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Phys Ther. 2013 Jan;93(1):88-93. doi: 10.2522/ptj.20120016. Epub 2012 Sep 20.

Preoperative prediction of ambulatory status at 6 months after total hip arthroplasty.

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Rehabilitation Unit, Kyoto University Hospital, 54 Kawahara-cho, Shogoin, Sakyo-ku, Kyoto 606-8507, Japan.



Total hip arthroplasty (THA) is an effective procedure that provides patients with long-term relief from pain and enables them to resume their normal daily activities. Preoperative instruction about the functional outcomes and optimum goal of rehabilitation is helpful for patients undergoing THA.


The purposes of this study were: (1) to examine the relationships between preoperative physical functions and ambulation following THA and (2) to identify optimal cutoff values for estimating ambulatory status at 6 months after THA.


This was a retrospective study.


The study participants were 204 patients who underwent a unilateral THA. Hip abductor and knee extensor strength were measured and the Timed "Up & Go" Test (TUG) was conducted preoperatively. The patients were divided into 2 groups according to self-reported walking ability at 6 months postoperatively: an independent ambulation group (n=118) and a cane-assisted ambulation group (n=86). Differences between the 2 groups were examined using an unpaired t test or the chi-square test. A stepwise multiple logistic regression analysis was performed with walking ability at 6 months postoperatively as a dependent variable and age, sex, contralateral hip osteoarthritis (ie, whether a participant had contralateral hip osteoarthritis or not), body mass index, hip abductor strength, knee extensor strength, and TUG score as independent variables. Receiver operating characteristic curve analysis was used to identify a cutoff point for classifying the participants into the 2 groups.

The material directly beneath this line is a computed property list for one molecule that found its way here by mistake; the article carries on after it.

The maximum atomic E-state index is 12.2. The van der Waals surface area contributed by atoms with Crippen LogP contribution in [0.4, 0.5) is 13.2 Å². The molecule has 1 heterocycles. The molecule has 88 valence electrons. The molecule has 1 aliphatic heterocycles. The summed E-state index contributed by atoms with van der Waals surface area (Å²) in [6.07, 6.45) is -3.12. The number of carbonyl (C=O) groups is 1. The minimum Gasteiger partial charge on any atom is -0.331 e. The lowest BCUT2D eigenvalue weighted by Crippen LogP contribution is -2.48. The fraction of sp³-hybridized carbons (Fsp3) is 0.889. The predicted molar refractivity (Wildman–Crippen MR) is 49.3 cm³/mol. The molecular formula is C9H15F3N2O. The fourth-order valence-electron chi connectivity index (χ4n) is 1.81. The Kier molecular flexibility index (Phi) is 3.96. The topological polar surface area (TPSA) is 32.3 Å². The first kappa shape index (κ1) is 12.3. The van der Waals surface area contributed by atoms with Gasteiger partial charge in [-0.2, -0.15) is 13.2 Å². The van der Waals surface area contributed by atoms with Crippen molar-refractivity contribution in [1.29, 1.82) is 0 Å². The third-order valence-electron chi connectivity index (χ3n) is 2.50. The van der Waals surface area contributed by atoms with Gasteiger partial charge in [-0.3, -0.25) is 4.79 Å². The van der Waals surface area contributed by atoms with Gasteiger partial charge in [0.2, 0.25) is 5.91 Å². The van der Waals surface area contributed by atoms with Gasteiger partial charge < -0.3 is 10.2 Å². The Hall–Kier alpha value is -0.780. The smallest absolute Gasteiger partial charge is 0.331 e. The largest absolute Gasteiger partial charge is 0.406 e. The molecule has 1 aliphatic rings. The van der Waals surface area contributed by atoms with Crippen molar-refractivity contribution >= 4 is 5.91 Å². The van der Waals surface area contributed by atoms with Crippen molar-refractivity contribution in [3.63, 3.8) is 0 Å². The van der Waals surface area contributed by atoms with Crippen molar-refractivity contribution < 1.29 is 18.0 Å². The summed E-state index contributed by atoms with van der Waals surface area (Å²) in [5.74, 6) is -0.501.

A stepwise multiple logistic regression analysis selected 3 factors (age, knee extensor strength, and TUG score) as significant variables affecting the midterm ambulatory ability after THA. Moreover, receiver operating characteristic curve analyses revealed that the midterm (ie, 6-month) ambulatory status after THA was more accurately predicted by the patient's TUG score (cutoff point=10 seconds, sensitivity=76.7%, specificity=93.2%, area under the curve=0.93) than by age and knee extensor strength.


The categorization of ambulatory status in this study was based solely on self-reported walking ability.


The findings indicate that patients with a preoperative TUG score of less than 10 seconds are likely to walk without an assistive device at 6 months after THA.

[Indexed for MEDLINE]

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